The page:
The Australian/U.S. led underwater search team seeking evidence of the crash-sight of the missing Malaysian Boeing 777 has indicated that in view of no trace of the plane being found thus far, the search area may be expanded. The Bluefin-21 autonomous underwater vehicle (AUV) has now completed 95% of its search in the area where possible signals from the plane's flight recorder were heard on 8 April. Malaysia has also announced that a formal report on the loss of the plane could be released next week.
The European Court of Justice has this week confirmed the validity of a European Union (EU) law on the sulphur content of marine fuel following a challenge based on less stringent MARPOL Annex VI regulations. The ruling has important implications for what will happen in 2020 when the EU plans to introduce a sulphur cap of 0.50% on bunker fuel, whether or not the IMO delays its plans for introducing the same limit worldwide.
The coastal product tanker Naniwa Maru No.1 was reportedly attacked by pirates off Portl Klang, Malaysia, this week when on passage from Singapore to Myanmar with some 4,400 tons of diesel oil on board. The pirates allegedly took three hostages with them out of a crew of 18 crew include Indonesian, Thai, Myanmar and Indian nationalities. The men kidnapped were Indonesian raising the possibility that they were part of the plot. Reports say that the pirates also discharged over five miliion litres of diesel from the ship into two waiting vessels.
Royal Caribbean International (RCI) has announced that the first in the company’s new Quantum-class, Quantum of the Seas, will make its home port in Shanghai (Baoshan), China beginning in May 2015 following an inaugural winter season sailing out of New York Harbor to the Caribbean. Quantum of the Seas, which will have a capacity of 4,180 guests, will then join the Mariner of the Seas and Voyager of the Seas in Asia, increasing the company’s capacity in the region by 66%. From Shanghai Quantum will sail three- to eight-night itineraries to Japan and Korea.
Quantum’s sister ship, Anthem of the Seas, launches in April 2015 and will complete her inaugural Europe season from Southampton U.K., before arriving at Cape Liberty in November 2015 to continue Quantum-class cruising to the Bahamas and Caribbean for the winter 2015-16 season. Steel cutting for Quantum of the Seas was performed in February 2013 at the Meyer Werft Shipyard in Papenburg, Germany.
Bernie A. Dumas, President and CEO of the Nanaimo Port Authority, has announced the following appointments:
Congratulations to Captain Edward Dahlgren and Mike Davidson on their new positions.
Canada Border Services Agency has issued the following D-Memoranda to provide guidance on tariff valuation under recently negotiated Free-Trade agreements:
D11-3-2 Memorandum - Marking Determination/Re-determination of Goods Imported from a NAFTA Country - outlines and explains legislation and regulations governing the marking determination and re-determination of goods imported from a NAFTA country, and advises importers/owners, exporters and producers on how to use appropriate sections of the legislation.
D11-4-13 Memorandum - Rules of Origin for Casual Goods under Free Trade Agreements - Rules of origin for casual goods regulations to determine entitlement to preferential tariff treatument under various free trade agreements.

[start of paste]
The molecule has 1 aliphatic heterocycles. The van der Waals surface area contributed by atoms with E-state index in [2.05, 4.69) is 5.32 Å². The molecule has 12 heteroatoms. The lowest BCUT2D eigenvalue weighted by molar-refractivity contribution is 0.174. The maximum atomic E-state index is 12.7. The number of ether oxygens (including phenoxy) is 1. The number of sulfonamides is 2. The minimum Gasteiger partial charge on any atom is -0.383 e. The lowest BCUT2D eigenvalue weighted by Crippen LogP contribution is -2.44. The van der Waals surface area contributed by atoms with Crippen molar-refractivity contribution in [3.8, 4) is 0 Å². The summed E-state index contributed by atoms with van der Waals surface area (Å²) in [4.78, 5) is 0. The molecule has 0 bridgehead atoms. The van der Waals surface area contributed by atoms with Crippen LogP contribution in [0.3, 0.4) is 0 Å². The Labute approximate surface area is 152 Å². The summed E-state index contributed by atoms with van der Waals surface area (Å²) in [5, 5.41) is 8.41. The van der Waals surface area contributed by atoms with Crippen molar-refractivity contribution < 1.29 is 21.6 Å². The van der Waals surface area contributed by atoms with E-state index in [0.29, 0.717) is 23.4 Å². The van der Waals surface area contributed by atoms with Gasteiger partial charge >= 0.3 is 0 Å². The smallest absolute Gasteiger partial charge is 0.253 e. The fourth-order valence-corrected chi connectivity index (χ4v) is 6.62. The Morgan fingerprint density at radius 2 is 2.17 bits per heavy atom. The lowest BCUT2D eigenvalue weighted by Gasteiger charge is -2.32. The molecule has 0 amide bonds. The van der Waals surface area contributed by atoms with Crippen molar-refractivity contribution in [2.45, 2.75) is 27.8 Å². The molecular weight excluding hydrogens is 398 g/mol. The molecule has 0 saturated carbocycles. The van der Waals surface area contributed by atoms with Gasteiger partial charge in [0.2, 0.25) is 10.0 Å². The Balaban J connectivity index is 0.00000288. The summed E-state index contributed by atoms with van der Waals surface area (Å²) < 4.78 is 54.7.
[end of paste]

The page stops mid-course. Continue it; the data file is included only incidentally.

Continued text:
D11-5-7 Memorandum - Canada-European Free Trade Association Free Trade Agreement (CEFTA) Rules of Origin - used to determine the entitlement of goods to preferential tariff treatment under CEFTA.
D11-5-8 Memorandum - Canada-Peru Free Trade Agreement (CPFTA) Rules of Origin - used to determine the entitlement of goods to preferential tariff treatment under CPFTA.
D11-5-9 Memorandum - Canada-Colombia Free Trade Agreement (CCOFTA) Rules of Origin - used to determine the entitlement of goods to preferential tariff treatment under CCOFTA.
The people of Kitimat last week voted against the proposed Northern Gateway pipeline. The ballot count from Saturday's unofficial referendum was 1,793 opposed versus 1,278 who supported the project — a margin of 58.4% to 41.6%. As the point of shipment for bitumen, Kitimat is the community most directly impacted by the proposed$6.5-billion project.
Meanwhile, an MOU announced this week between Northern Gateway Pipelines and trade unions representing pipeline construction workers guarantees a minimum target of approximately 2,100 person years of employment of union labour on the project, targets that will be established in detailed Project Labour Agreements. The MOU also ensures that the Project Labour Agreements include guarantees consistent with Northern Gateway’s publically stated commitments to local business opportunities and complements existing agreements with several First Nations groups guaranteeing employment and training opportunities.
The Pacific Maritime Association (PMA) and the International Longshore and Warehouse Union (ILWU) are to begin contract negotiations on May 12. The existing contract expiration date is July 1 and the “no-strike” clause ends with it. For its part, the ILWU has publicly stated its objectives as stronger safety provisions, wages, more secure benefits, greater respect for ILWU jurisdiction and a reasonable approach to new technology. Not mentioned but known to be a priority are tax liabilities under the Affordable Health Care Act (Obamacare) set to take effect in 2018 and the proposed length of the new contract. Employers currently pay 100% of the premiums in the ILWU health care plan, and union members contribute just a $1 co-pay per prescription for medication. The PMA estimates that the new tax will cost industry $150 million a year and the ILWU seems intent on making the employers pay.